IDAF’s Observations on his Month-long Trip Around Syria

IDAF's Observations on his Month-long Trip Around Syria
For Syria Comment

My Dear Friend Ehsani (who wrote up his own observations of Aleppo in the previous post),

While I fully agree with many points you raise, I think that you also agree that what you described is just part of the picture… a considerable part nonetheless. The economic lens you use is solid, however, one would need to apply a social one at the same time to get the full picture.

I would argue that the grim picture you paint is not the complete one, neither of Aleppo nor of Syria in general. During our three hour chat in the “packed” fancy cafe in Aleppo (which charges $4.5 for a cup of chilled coffee, similar to what Starbucks charges in places like Dubai) we discussed positive and negative changes in the city compared to a year ago. It might be indicative to note that the number of those fancy cafes and restaurants in Aleppo and Damascus has tripled compared to a year ago (they are always packed, despite the fact that they charge outrageous prices compared to the average Syrian income).

This year I managed to get a long good vacation in Syria (around 30 days). In a less romantic –and less socialist- take on ‘The Motorcycle Diaries’, I managed to break my earlier record and drove close to 2500 KM in less than 10 days around 7 of the country’s 13 muhafazat (governorates). I avoided “autostrads” (highways) and opted instead for the curvy and mostly mountainous village routes. I can confidently claim that I formed a semi-comprehensive picture of the developmental status through observation and talking to people in the western side of the country (which holds the majority of the country’s population). Those I talked to included remote villagers who were Sunnis, Christians, Alawis and Ismailis as well as urban Syrians in cities including Damascus, Aleppo, Homs, Hama, Idlib, Lattakia and Tartous. This mini-research can complement the indicative anecdotal experiences posted here by Ehsani and other commentators.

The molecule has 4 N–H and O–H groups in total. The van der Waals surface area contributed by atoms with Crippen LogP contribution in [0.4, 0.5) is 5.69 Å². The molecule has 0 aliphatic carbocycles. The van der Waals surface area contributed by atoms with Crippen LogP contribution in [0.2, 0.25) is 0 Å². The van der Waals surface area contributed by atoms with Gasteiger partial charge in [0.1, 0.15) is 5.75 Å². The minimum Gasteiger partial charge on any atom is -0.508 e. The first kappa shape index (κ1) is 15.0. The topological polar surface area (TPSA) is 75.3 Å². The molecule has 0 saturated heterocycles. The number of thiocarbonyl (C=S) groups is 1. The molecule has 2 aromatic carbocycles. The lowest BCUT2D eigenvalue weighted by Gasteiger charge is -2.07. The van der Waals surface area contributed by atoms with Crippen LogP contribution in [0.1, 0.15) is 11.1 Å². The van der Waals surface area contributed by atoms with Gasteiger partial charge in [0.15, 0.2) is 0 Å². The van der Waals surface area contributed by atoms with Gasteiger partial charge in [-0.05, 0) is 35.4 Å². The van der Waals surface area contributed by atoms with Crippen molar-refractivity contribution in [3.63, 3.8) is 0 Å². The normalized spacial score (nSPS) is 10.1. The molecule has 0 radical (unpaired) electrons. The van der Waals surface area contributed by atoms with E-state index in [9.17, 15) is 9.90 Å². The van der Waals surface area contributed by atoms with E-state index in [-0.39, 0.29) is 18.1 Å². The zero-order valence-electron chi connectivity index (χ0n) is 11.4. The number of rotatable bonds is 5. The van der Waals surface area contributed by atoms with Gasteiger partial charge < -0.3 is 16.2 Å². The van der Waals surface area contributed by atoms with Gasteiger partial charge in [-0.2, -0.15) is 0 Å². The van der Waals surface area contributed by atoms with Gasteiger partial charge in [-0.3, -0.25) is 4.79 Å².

To say that the changes occurring in Syria are only positive would be ludicrous. Similarly, to portray the situation in only negative terms is equally misleading. As expected in any country going through dramatic changes on the economic and social levels, reality is a mixed picture of the good, the bad and the ugly as Averroes wisely suggests. For example, the most impressive developments I noticed were on the infrastructural level. They included hundreds of miles of modern highways under construction around the country. Many are nearing completion and almost ready to be put in service (mostly done by mega Kuwaiti companies).